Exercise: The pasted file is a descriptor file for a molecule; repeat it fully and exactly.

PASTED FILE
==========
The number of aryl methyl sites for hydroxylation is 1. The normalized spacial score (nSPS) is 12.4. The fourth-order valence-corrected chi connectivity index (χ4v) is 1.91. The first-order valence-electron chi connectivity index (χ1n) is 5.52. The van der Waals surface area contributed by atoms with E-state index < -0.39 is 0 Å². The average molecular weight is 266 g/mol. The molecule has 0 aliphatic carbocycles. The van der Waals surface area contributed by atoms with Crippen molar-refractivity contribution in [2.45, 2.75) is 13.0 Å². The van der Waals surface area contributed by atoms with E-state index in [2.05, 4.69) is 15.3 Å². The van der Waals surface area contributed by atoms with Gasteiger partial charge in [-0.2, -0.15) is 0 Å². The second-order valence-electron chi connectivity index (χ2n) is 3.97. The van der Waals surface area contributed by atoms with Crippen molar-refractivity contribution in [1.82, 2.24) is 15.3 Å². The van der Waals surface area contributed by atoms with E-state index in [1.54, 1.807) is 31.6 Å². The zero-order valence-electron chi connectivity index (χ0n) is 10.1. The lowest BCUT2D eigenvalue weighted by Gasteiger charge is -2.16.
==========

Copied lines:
The number of aryl methyl sites for hydroxylation is 1. The normalized spacial score (nSPS) is 12.4. The fourth-order valence-corrected chi connectivity index (χ4v) is 1.91. The first-order valence-electron chi connectivity index (χ1n) is 5.52. The van der Waals surface area contributed by atoms with E-state index < -0.39 is 0 Å². The average molecular weight is 266 g/mol. The molecule has 0 aliphatic carbocycles. The van der Waals surface area contributed by atoms with Crippen molar-refractivity contribution in [2.45, 2.75) is 13.0 Å². The van der Waals surface area contributed by atoms with E-state index in [2.05, 4.69) is 15.3 Å². The van der Waals surface area contributed by atoms with Gasteiger partial charge in [-0.2, -0.15) is 0 Å². The second-order valence-electron chi connectivity index (χ2n) is 3.97. The van der Waals surface area contributed by atoms with Crippen molar-refractivity contribution in [1.82, 2.24) is 15.3 Å². The van der Waals surface area contributed by atoms with E-state index in [1.54, 1.807) is 31.6 Å². The zero-order valence-electron chi connectivity index (χ0n) is 10.1. The lowest BCUT2D eigenvalue weighted by Gasteiger charge is -2.16.